Colorful grasshopper on broomweed
Here’s one last picture from my wanderings on August 31, 2012. It was a hot summer day (to say hot and summer in Texas is to repeat yourself), and several kinds of grasshoppers kept jumping around. In retrospect this one strikes me—and a few of the ones bounding about did actually strike me—as the most attractive; I like the way the dark red stripes complement the patterned green of most of the grasshopper’s body and the green stalks of the broomweed, Amphiachyris dracunculoides, that it had landed on. (If you’d like a reminder of what broomweed’s small flower heads look like, you can get a close view in a post from last summer.) Although I often see grasshoppers, somehow this is only the second one to appear in these pages; the first was tiny and quite different, if you’d care to look back.
Like the last five photographs, I took this one at the Doeskin Ranch, which is located in Burnet County about an hour northwest of Austin. Yesterday I e-mailed Chuck Sexton, who retired not long ago from the U.S. Fish and Wildlife Service, which administers Doeskin Ranch as part of the Balcones Canyonlands National Wildlife Refuge. It was Chuck who introduced me to Doeskin Ranch a dozen years ago when I took part in a field trip that he led there; he was also the person who identified the chara algae for me.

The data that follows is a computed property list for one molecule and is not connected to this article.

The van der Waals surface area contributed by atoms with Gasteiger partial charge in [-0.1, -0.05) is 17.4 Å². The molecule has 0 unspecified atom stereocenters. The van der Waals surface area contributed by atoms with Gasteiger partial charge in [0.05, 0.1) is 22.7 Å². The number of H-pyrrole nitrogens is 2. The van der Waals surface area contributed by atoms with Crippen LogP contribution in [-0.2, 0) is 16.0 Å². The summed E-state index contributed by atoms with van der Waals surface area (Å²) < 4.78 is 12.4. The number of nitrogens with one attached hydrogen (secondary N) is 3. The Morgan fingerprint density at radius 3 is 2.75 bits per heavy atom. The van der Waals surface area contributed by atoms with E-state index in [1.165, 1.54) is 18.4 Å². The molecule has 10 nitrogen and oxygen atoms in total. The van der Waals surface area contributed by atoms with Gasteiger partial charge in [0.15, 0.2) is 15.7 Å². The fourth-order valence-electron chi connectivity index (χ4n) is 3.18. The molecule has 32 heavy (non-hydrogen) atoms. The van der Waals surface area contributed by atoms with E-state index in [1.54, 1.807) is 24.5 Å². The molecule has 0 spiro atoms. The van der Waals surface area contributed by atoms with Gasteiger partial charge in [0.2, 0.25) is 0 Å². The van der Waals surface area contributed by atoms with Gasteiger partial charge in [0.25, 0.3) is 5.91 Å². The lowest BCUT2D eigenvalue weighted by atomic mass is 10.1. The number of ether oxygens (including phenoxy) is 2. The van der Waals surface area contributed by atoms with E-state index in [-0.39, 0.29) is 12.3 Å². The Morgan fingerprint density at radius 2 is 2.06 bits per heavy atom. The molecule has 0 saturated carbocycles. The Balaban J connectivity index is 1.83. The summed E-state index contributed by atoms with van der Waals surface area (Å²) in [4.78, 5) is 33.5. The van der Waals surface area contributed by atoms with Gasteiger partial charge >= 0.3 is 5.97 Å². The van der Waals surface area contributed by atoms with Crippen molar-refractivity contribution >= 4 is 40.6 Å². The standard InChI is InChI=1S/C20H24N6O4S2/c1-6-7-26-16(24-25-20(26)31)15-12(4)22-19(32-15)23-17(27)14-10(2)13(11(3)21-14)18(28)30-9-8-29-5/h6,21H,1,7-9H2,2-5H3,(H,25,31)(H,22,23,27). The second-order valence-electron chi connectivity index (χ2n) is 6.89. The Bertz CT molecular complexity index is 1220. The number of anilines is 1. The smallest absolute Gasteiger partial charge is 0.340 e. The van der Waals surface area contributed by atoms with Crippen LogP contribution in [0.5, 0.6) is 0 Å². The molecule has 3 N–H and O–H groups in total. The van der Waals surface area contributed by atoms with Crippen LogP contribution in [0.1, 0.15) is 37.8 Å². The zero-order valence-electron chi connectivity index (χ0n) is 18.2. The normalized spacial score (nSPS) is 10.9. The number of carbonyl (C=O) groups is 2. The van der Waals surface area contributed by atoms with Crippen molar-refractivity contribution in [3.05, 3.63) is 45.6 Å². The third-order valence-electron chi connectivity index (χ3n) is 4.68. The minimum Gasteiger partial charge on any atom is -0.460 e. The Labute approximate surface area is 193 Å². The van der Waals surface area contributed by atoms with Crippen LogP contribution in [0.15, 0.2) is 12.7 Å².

Chuck suggested that readers of this blog might want to visit the Refuge’s official website or that of the Friends of Balcones. He also volunteered the web address of his archived blog, which has lots of interesting information about the flora and fauna of the place. I encourage those of you who live in central Texas not only to check out those links but to visit the Balcones Canyonlands National Wildlife Refuge, and in particular Doeskin Ranch if you haven’t been there recently or ever.
© 2013 Steven Schwartzman